The moral of the story is: take the long view. Our fears, our anxieties, our resentments, all of these emotions narrow our vision and focus it on the immediacy of the here and now. They cut us off similarly from the past, from the litany of successes and good fortune we have had, and without which we would never have survived.

Situated in the proper temporal perspective, almost any crisis assumes a different dimension. It is true there are some wounds that cannot be healed and some catastrophes that are uncontainable. Yet even these might, in generations or centuries time, lead to the emergence of positive events that otherwise would not have happened. Or perhaps in a year. Or even just a month. Who can know?

This is not wishful thinking; not only are the myths replete with examples of this moral, but so is history. And I am willing to bet that if you go looking then you’ll find this is true of your life and of those around you, too. But if we don’t look, we won’t see. It is easy to dwell on the negative.

The point is not to pretend that everything is great when it is not; the point is not to adopt the pretence of false optimism. The point is, however, not to become jaundiced. The birch did not achieve its fertile, luscious beauty through cynicism or pessimism. If these attitudes ruled the tree, it would never get beyond seed-hood…or beyond a quiet death still buried in the earth.

Berkano invokes the principle that it is better to act imperfectly than to passively complain. That it is better to work with a difficult situation than to throw futile emotionality at the fact that things are often not as we would like.

This takes discipline. The only way to steer ourselves away from dwelling fruitlessly on the negative is to have a plan for where to think instead…for example, to consciously think about the long, Loki-ish, point of view.

It might seem strange to associate Loki, that lightning rod of ambivalence, with a grounded, positive, long-term outlook on life. Loki, that short-term-thinking, impetuous, foolish figure, alternately a source of laughter and chaos, hardly seems like a scion for the sobriety of the long-view-minded. Perhaps this is yet another dimension of the good fortune bound up in his deceptiveness.

Ultimately what I am driving at, what Berkano hints at, is the significance of cultivating a life-affirming attitude. This attitude seems to run richly through Northern European myth and folk tales; the Brothers Grimm in particular documented dozens of stories in which plucky but overmatched heroes won the day because no matter what they did not give up.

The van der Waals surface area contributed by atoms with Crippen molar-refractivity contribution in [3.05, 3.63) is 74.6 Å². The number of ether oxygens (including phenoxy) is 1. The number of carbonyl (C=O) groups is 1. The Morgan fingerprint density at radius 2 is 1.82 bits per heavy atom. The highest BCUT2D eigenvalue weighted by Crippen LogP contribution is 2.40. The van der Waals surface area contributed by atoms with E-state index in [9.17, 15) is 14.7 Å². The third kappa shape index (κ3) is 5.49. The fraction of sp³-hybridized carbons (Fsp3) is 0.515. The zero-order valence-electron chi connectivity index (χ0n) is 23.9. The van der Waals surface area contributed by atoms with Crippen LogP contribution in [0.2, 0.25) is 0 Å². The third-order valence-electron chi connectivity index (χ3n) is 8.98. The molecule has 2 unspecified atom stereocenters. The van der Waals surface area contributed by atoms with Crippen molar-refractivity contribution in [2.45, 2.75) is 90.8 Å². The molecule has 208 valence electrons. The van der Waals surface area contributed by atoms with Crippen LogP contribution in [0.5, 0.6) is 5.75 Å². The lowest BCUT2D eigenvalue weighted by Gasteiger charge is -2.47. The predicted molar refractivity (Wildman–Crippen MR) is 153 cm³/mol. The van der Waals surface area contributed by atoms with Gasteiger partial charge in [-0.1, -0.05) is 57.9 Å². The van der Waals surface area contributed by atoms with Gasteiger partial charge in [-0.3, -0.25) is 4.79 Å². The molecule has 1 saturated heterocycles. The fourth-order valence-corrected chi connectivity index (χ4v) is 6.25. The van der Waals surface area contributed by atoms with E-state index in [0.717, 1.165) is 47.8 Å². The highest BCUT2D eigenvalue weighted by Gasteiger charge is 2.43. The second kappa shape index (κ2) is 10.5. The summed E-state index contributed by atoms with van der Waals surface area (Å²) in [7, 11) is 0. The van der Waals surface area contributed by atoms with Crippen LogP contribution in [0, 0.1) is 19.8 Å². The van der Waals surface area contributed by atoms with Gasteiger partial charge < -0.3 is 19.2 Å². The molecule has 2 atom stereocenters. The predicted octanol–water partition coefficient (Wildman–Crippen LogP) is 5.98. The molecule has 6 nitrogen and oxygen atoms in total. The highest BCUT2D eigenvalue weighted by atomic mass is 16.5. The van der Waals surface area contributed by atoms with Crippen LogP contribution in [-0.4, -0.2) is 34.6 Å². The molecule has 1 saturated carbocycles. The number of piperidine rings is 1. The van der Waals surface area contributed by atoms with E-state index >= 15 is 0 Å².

A life affirming attitude says YES even to the things that repel, threaten, frighten, or disgust us. It suspends all the effortful weight of standing in judgment over others’ worth. It looks to the fruitful, beautiful intricacy of the world, and recognizes it hidden even in the grimmest of times and places.

The cynic will reply, “What hogwash!” All I can say is that these ideas must be treated to the empirical test. Loki never hesitates to experiment, to try, even if his judgement is flawed and motivations questionable. It is easier to be a lazy cynic than an adventurous life-affirmer.

Good thing the birch chose the affirmative path…or perhaps we would not have any of these wonderful trees to enjoy at all…

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Novemthree Announces New Album: Renewing

Revered US neofolk artists Novemthree return with an exquisite new album. Evocative sonic dreams of birth, life, and passing away into rebirth. Novemthree craft gently dark and dreamlike tunes of psychedelic-fringed folk music with verses inspired by a longing for a connection with Nature, the sense of solitude and peace in the vastness of the cosmos, meandering reflections on life and loss.

Novemthree are now accepting preorders for this new release out on Little Somebody Records! All of the funds will go directly into the production of our release. These will be real CDs housed in 100% recycled laid paper. This is limited to 130 copies and will be hand numbered and accompanied by an exclusive embroidered patch! Upon preordering, you will receive the ability to download the entire album.

Preorder here: http://littlesomebodyfamily.bandcamp.com/releases/

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By the Hum of Ullr’s Bow: Winter Songs Compilation CD
On Sale: Half Price (From $8 to $4)

Bands on the compilation CD include:
• A Minority of One • Allerseelen • Andrew King
• At the Head of the Woods • Beastianity • Hamramr • Irij
• Ironwood • Ruhr Hunter • Sangre Cavallum • Sieben
• Steve von Till • Svarrogh • Waldteufel • Wardruna

Order your copy here:
http://hexmagazine.com/shop/products/winter-songs-cd/

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Until Feast of Bread, may you and your
household be blessed and kept. Hail!

~ HEX Magazine